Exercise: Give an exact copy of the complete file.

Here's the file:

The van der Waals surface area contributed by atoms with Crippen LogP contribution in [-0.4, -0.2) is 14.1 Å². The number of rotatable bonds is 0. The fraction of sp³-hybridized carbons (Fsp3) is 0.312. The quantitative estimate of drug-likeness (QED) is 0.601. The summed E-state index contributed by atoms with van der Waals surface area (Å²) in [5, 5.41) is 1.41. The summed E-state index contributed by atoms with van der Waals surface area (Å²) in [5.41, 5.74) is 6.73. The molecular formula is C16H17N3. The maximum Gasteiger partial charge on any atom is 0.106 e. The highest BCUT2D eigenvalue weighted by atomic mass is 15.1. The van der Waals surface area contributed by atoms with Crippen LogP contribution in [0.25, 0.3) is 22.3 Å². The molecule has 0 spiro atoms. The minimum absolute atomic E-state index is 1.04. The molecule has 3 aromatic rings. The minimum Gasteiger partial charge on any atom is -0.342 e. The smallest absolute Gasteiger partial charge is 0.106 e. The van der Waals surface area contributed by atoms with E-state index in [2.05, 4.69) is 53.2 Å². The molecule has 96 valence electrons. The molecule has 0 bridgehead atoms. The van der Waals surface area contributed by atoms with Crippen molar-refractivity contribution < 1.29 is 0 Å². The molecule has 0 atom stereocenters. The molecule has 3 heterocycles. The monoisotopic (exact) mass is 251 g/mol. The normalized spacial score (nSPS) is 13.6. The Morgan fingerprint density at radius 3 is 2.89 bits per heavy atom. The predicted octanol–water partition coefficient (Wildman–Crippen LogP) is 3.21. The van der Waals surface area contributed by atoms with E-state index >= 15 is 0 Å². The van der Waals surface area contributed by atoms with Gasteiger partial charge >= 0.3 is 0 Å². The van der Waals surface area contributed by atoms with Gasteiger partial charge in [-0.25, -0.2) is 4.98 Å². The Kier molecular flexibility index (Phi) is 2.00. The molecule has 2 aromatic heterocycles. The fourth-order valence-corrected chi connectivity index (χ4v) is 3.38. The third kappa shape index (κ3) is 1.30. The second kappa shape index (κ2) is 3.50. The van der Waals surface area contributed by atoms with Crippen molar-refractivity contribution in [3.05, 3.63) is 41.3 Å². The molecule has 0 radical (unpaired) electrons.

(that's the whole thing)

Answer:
The van der Waals surface area contributed by atoms with Crippen LogP contribution in [-0.4, -0.2) is 14.1 Å². The number of rotatable bonds is 0. The fraction of sp³-hybridized carbons (Fsp3) is 0.312. The quantitative estimate of drug-likeness (QED) is 0.601. The summed E-state index contributed by atoms with van der Waals surface area (Å²) in [5, 5.41) is 1.41. The summed E-state index contributed by atoms with van der Waals surface area (Å²) in [5.41, 5.74) is 6.73. The molecular formula is C16H17N3. The maximum Gasteiger partial charge on any atom is 0.106 e. The highest BCUT2D eigenvalue weighted by atomic mass is 15.1. The van der Waals surface area contributed by atoms with Crippen LogP contribution in [0.25, 0.3) is 22.3 Å². The molecule has 0 spiro atoms. The minimum absolute atomic E-state index is 1.04. The molecule has 3 aromatic rings. The minimum Gasteiger partial charge on any atom is -0.342 e. The smallest absolute Gasteiger partial charge is 0.106 e. The van der Waals surface area contributed by atoms with E-state index in [2.05, 4.69) is 53.2 Å². The molecule has 96 valence electrons. The molecule has 0 bridgehead atoms. The van der Waals surface area contributed by atoms with Crippen molar-refractivity contribution < 1.29 is 0 Å². The molecule has 0 atom stereocenters. The molecule has 3 heterocycles. The monoisotopic (exact) mass is 251 g/mol. The normalized spacial score (nSPS) is 13.6. The Morgan fingerprint density at radius 3 is 2.89 bits per heavy atom. The predicted octanol–water partition coefficient (Wildman–Crippen LogP) is 3.21. The van der Waals surface area contributed by atoms with E-state index >= 15 is 0 Å². The van der Waals surface area contributed by atoms with Gasteiger partial charge >= 0.3 is 0 Å². The van der Waals surface area contributed by atoms with Gasteiger partial charge in [-0.25, -0.2) is 4.98 Å². The Kier molecular flexibility index (Phi) is 2.00. The molecule has 2 aromatic heterocycles. The fourth-order valence-corrected chi connectivity index (χ4v) is 3.38. The third kappa shape index (κ3) is 1.30. The second kappa shape index (κ2) is 3.50. The van der Waals surface area contributed by atoms with Crippen molar-refractivity contribution in [3.05, 3.63) is 41.3 Å². The molecule has 0 radical (unpaired) electrons.